CHARTING AND DOCUMENTATION help!Register Today!
- by MsRN247 May 17, '11Hi. I have been a HH nurse for almost 1 year, but I feel the need to improve my documenting skills. IF there are nurses out there who would be able to give me guidelines, on regualar SN notes.. I think i got OASIS down lol. Any help appreciated! thank you in advance!
- May 18, '11 by MsRN247thanks! i'll ask the staff in the office if they can show me an exemplary note that is submitted.
- May 19, '11 by MsRN247I cannot PM you =( my account does not allow.
- May 27, '11 by HmarieDRemember that every single clinical note must stand alone, in other words you should be painting a very complete clinical picture every time you document. Your documentation of tasks such as wound care must echo your plan of care, and should be in excruciating detail (cleanse w/___, apply___, cover w/___, secure w/___, aseptic technique). Remember to document any and all care coordination (communication with any member of the health care team including caregivers, DME providers, physicians, clinical supervisors, etc etc). Always address progress (or lack of progress) toward goals as they are stated on the plan of care. Always make sure you are demonstrating homebound status if applicable, and skilled need and medical necessity. Indicate why the pt continues to require HH services.
These are just some of the areas I do not see done well when I audit a record.
- May 28, '11 by HealthyNurseI often find that home health nurses forget to document a complete head to toe assessment with every visit. It doesn't matter if you've seen the patient 10x or 200x before- you still need to document the entire physical assessment. Also, if your patient has a urinary catheter or PICC line- you need to document the appropriate assessment of those items as well (18 fr cath, 10ml balloon; double lumen PICC in right upper extremity, etc.).
It is very important that you document your patient teaching appropriately as well. Indicate who you taught (pt or caregiver- and who the caregiver is) and the details of what you taught. If you use a standardized teaching tool and a copy is available in the chart or at the office for reference, it makes it easier to document because you can state "Instructed pt on signs and symptoms of hypoglycemia via Prichard Hull teaching tool". However, if you don't have a standardized teaching tool, you should indicate what it is exactly that you taught on (i.e. "Instructed pt on signs and symptoms of hypoglycemia, including hunger, dizziness, shakiness, sweating, anxiety, and weakness."). You should also indicate the patient/caregiver's response to your teaching. If the patient demonstrates or verbalizes complete understanding, you could choose to reinforce the teaching during your next visit or test the patient on their knowledge, but you shouldn't keep documenting that you are teaching on the same thing. If the patient already has the knowledge, it does not support a need for continued skilled care.
- Jun 11, '11 by alneil77Hi everyone , I am also a brand new nurse and I just started doing home health and I'm having a hard time on charting and documenting i graduated a while back but I just recently passed my boards and hospital job is a little tough right now to get in so I kinda landed in home health care . I even have to volunter to shadow one of the nurses for a few times but she didn't really explained how to do it. Now I have all these 3 cases I opened last week and still not able to complete my notes. Cn anybody please help me.!! Can u guys send me some examples of of comprehensive assessment and some follow up visit notes... I would really appreciate it.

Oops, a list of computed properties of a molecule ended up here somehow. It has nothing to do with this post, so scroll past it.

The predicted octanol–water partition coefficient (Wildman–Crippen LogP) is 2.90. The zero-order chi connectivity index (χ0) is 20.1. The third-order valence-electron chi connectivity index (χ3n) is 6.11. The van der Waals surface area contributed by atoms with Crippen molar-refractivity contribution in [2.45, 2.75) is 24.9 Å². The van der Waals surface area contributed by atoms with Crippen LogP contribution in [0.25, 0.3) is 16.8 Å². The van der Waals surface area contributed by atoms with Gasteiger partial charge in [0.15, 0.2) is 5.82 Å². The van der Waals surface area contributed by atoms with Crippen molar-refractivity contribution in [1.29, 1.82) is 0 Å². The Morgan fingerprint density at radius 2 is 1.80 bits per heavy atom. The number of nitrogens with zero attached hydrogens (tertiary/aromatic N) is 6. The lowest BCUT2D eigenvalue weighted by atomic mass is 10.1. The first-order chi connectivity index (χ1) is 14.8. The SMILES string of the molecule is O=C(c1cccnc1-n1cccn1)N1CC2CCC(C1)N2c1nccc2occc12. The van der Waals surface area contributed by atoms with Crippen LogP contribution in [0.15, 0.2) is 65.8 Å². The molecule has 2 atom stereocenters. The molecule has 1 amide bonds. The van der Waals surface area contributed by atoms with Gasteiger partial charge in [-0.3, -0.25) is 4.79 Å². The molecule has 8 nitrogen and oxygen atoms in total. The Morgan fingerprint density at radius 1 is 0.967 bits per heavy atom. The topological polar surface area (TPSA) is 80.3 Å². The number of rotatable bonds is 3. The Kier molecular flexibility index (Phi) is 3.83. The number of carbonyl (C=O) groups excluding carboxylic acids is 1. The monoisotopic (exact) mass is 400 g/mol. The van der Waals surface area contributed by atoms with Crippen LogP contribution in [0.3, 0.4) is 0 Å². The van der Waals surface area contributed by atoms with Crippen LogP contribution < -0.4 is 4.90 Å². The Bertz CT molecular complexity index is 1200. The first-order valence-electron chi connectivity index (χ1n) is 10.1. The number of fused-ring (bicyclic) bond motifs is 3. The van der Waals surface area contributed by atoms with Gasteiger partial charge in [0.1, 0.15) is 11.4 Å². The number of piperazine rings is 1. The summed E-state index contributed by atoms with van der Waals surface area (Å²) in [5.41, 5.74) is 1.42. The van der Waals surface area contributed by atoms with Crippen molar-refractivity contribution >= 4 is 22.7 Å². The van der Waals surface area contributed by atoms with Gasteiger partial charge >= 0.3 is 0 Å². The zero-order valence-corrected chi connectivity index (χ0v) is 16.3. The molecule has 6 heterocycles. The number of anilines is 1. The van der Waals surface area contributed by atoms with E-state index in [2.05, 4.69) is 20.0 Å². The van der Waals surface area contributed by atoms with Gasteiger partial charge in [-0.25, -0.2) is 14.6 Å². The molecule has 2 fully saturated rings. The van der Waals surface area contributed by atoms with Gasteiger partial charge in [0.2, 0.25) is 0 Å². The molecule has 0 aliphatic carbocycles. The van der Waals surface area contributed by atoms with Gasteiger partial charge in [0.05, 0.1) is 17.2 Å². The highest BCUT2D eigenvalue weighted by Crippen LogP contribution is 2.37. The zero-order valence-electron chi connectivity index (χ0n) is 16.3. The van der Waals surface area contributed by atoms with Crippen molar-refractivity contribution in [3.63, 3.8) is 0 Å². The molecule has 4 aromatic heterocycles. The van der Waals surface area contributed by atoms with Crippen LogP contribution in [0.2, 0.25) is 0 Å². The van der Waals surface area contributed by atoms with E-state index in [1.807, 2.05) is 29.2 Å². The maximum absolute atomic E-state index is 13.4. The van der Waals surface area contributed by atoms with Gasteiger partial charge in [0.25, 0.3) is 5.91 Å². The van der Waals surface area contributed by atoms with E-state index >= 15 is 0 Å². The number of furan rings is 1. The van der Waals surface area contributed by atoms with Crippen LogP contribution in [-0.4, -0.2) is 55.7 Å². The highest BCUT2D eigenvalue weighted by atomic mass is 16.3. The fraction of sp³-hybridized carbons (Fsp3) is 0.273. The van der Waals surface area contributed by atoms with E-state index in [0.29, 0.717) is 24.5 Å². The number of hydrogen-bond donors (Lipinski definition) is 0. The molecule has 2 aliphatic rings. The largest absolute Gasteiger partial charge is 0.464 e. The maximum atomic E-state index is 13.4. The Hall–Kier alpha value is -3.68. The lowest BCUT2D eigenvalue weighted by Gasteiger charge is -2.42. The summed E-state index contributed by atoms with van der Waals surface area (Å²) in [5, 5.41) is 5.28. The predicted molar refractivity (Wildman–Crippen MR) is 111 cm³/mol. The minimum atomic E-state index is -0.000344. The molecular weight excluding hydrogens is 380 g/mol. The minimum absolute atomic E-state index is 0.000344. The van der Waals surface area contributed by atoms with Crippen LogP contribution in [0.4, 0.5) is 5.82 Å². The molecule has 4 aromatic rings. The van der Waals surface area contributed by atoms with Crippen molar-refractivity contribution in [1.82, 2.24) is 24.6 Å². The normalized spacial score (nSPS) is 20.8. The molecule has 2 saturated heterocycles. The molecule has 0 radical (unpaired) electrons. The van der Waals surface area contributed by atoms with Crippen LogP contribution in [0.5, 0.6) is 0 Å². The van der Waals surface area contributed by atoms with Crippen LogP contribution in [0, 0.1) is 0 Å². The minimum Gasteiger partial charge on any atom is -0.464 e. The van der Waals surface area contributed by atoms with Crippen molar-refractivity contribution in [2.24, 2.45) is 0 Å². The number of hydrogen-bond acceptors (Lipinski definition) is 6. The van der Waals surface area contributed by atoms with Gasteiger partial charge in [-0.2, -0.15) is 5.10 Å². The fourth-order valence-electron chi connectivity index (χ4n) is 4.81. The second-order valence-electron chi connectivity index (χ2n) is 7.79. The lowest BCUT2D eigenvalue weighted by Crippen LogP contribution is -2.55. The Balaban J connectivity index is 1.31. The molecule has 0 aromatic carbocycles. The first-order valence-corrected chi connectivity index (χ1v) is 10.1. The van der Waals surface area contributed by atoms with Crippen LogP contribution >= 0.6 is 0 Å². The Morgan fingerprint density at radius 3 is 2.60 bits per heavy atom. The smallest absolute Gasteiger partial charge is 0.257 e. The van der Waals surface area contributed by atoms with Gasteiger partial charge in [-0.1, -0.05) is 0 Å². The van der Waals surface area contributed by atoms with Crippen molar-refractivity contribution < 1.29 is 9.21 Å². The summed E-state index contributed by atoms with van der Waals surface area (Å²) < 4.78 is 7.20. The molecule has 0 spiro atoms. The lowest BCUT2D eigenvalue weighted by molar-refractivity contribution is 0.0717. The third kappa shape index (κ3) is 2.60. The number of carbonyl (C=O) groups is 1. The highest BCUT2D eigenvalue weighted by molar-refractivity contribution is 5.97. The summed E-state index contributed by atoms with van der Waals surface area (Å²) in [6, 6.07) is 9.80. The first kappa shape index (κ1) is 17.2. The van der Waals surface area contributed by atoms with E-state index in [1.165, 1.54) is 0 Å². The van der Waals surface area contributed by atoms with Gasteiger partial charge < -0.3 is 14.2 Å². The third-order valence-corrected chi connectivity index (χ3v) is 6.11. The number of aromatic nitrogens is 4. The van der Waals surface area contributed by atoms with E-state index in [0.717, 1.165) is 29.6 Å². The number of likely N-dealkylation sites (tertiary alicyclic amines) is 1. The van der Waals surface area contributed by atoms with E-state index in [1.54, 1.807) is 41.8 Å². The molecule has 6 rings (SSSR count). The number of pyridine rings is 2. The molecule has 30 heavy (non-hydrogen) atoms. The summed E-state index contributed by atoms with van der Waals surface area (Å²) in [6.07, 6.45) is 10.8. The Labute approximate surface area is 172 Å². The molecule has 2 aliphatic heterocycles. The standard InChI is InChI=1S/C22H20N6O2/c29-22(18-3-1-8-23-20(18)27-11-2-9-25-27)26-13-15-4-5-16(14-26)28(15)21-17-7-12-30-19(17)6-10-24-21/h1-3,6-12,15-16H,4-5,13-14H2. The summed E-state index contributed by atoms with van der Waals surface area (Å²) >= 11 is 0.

- Mar 23 by maogidiHi kate
could you send me the handout on HH Charting. I would appreciate it
- Mar 24 by paradiseboundRNThis is an example of a clinical summary for a SOC. Sorry about the caps but I copied from a real assessment and our system forces us to use caps.
PATIENT IS 78 Y/O FEMALE POST HOSPITALIZATION FOR EXAC OF COPD. INDEPENDENT PRIOR TO HOSPITAL PMH: COPD, CAD, HTN, ANEMIA, NIDDM. CURRENTLY, A&OX3, VITALS WNL. USES 2L/NC OXYGEN CONTINUOUSLY. DYSPNEA WITH MINIMAL EXERTION. LUNGS SOUNDS DIMINISHED BILAT. NEW NEBULIZER AND RX FOR ALBUTEROL. ADMITS TO STRESS BLADDER INCONTINENCE. POSITIVE BS X4. SHE HAS A 0.5 X 0.5 X 0.2 CM WOUND (SKIN TEAR) ON HER RIGHT ANTERIOR FOREARM. POSSIBLE TAPE BURN. WOUND BED IS BRIGHT PINK WITH NO DRAINAGE. BANDAID APPLIED. FBS 110 TODAY AND COMPLIANT WITH GLUCOMETER AND 1800 ADA DIET .EDEMA: 2+ PEDAL BILATERAL, LEFT INSTEP 28CM, RIGHT INSTEP 26CM. RATES PAIN 2/10 IN BACK DUE TO ARTHRITIS. UNSTEADY GAIT, USES WALKER. INDEPENDENT WITH ADL'S EXCEPT BATHING. LIVES WITH BROTHER WHO IS MAIN CAREGIVER. PLAN TO TEACH COPD DISEASE PROCESS AND MANAGEMENT; TEACH MEDICATIONS, SAFETY, NEBULIZER, HOW TO DECREASE EDEMA. MONITOR WOUND.
Basically you need to write the story. What were they in the hospital for? Medical HX? and then go through this list. I usually chart by exception, meaning that if I didn't mention it, it does not pertain or is normal. I added normals to this example so you could see how its done. All of this assessment data is in the OASIS anyway but most agencies want you to write a narrative. I might have missed something but this is the basics. Hope it helps.
FBS if diabetic
new meds (coumadin, insulin)
new DME or equipment